In Depth

When is St Patrick’s Day and how is it celebrated?

Raise a pint on 17 March to the annual Irish festival

St Patrick's Day is celebrated on 17 March, when more than 13 million glasses of Guinness, the Dublin-brewed stout, will be drunk across the world to honour Ireland's national saint.

'Drowning the shamrock'

Ireland's long-standing affiliation with the shamrock is said to have originated from the teachings of St Patrick, who used its three leaves as a metaphor for the holy trinity - the father, son and holy spirit.

To celebrate, it has become customary to "drown the shamrock" on St Patrick's Day. This sees revellers bid the night farewell by taking their national plant and dropping it into their final drink.

It used to be a dry holiday

If you're a purist who wants to experience an authentic St Patrick's Day as it was celebrated hundreds of years ago, you may need to put that Guinness down. Irish law between 1903 and 1970 designated St Patrick’s Day a religious holiday, which meant pubs across the country were closed for the day, according to Catholic Online.

“The law was overturned in 1970, when St Patrick's was reclassified as a national holiday - allowing the taps to flow freely once again,” the site writes.

Today, however, St Patrick’s Day is “arguably one of the largest drinking holidays” in the world with an estimated $245m (£176m) spent on beer and other drinks globally on 17 March, according to Mental Floss. More than 13 million pints of Guinness are expected to be purchased around the globe on the day, which is almost double the amount of Guinness consumed on a normal day worldwide.

The most popular dog show ever?

Despite the volumes of alcohol now consumed on St Patrick's Day, drinking was once frowned on, largely due to its religious connotations.

Pubs were not allowed to open on the day until the 1970s, even though it became a public holiday in Ireland in 1903.

According to the Daily Telegraph, there was just one exception: beer vendors could operate at Dublin's annual dog show, which always coincided with the holiday.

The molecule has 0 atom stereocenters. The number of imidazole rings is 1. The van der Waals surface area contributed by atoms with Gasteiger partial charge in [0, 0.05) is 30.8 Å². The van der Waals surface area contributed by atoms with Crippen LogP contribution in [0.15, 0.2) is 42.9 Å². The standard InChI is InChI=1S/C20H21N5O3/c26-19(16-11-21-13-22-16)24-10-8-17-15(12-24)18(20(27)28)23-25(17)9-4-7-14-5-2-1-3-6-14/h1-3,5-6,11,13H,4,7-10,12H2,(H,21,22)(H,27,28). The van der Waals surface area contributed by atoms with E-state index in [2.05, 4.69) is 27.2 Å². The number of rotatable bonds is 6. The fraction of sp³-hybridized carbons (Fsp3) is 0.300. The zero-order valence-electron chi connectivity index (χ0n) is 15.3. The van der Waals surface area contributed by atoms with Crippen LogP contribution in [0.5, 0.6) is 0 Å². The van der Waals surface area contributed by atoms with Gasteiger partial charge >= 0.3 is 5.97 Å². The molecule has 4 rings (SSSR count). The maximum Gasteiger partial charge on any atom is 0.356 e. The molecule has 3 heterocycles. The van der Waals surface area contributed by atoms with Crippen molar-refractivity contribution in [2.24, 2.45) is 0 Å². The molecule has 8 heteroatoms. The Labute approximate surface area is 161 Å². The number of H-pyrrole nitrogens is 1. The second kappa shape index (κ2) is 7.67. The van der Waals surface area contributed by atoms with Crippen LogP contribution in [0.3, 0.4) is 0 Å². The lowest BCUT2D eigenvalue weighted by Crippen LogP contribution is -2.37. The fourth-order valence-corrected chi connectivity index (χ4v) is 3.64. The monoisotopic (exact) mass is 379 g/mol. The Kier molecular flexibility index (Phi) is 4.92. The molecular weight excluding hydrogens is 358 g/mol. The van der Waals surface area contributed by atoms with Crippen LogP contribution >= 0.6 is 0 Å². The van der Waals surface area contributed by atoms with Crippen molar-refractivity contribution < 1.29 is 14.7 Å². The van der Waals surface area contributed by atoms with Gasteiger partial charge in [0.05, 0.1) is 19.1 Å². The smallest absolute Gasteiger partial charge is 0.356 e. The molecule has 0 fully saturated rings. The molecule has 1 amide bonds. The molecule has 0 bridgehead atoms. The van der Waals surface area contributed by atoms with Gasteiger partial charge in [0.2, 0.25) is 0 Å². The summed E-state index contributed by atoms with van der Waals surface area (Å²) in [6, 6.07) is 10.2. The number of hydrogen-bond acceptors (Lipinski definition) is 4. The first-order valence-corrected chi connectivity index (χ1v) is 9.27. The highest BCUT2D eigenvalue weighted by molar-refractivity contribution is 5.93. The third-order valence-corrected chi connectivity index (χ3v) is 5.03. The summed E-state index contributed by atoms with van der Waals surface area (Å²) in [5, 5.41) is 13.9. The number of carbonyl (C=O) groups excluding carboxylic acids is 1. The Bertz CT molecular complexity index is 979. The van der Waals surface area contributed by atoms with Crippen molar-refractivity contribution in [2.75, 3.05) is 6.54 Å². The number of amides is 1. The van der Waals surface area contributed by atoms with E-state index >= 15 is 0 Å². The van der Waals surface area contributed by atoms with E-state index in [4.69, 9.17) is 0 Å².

Eirinn go Brach

Take part in any parade this weekend and you're bound to hear this much-loved Gaelic expression. Roughly translated, it means "Ireland forever".

A US tradition

Contrary to popular belief, the St Patrick's Day parade is largely a US invention.

The tradition began in 1792, when Irish expatriate soldiers, serving in the British army, marked the day by marching through the streets of New York.

Now an annual event, the New York procession attracts more than 150,000 participants.

Pub crawl

On the other end of the scale, the Irish village of Dripsey is known for hosting one of the world’s shortest processions at just 26 yards – the distance between its two pubs.

Island Ireland

The Irish diaspora may be one reason why St Patrick's Day is celebrated around the globe, with official parades organised in more than 30 countries, reports The Guardian.  

Arguably one of the most surprising party-throwers is the Caribbean island of Montserrat, dubbed the "Emerald Isle" in memory of the Irish Catholic community which took refuge there in the 17th century. It is the only country outside Ireland to declare 17 March a public holiday.  

A festival for film buffs

The day is not just about Guinness and loud parties. The St Patrick's Film Festival, which screens Irish-made feature and animation films, runs from 17-19 March at various venues across London.

Anything but green

Before cladding yourself in shades of green, it may be worthwhile remembering that the knights of St Patrick actually wore blue, says Time magazine.

And according to descriptions by leading Irish poets and novelists, leprechauns actually sported red jackets.

Patrick losing appeal

While St Patrick's Day remains a cause for celebration across the globe, it appears that the name Patrick is losing popularity among parents.

What was the second most popular name for newborn boys in 1965 now only scrapes the top 20, according to Ireland's Central Statistics Office.

Where are the women?

The Daily Mirror says that according to Irish folklore, there were no female leprechauns, causing the newspaper to ponder the feasibility of procreation.

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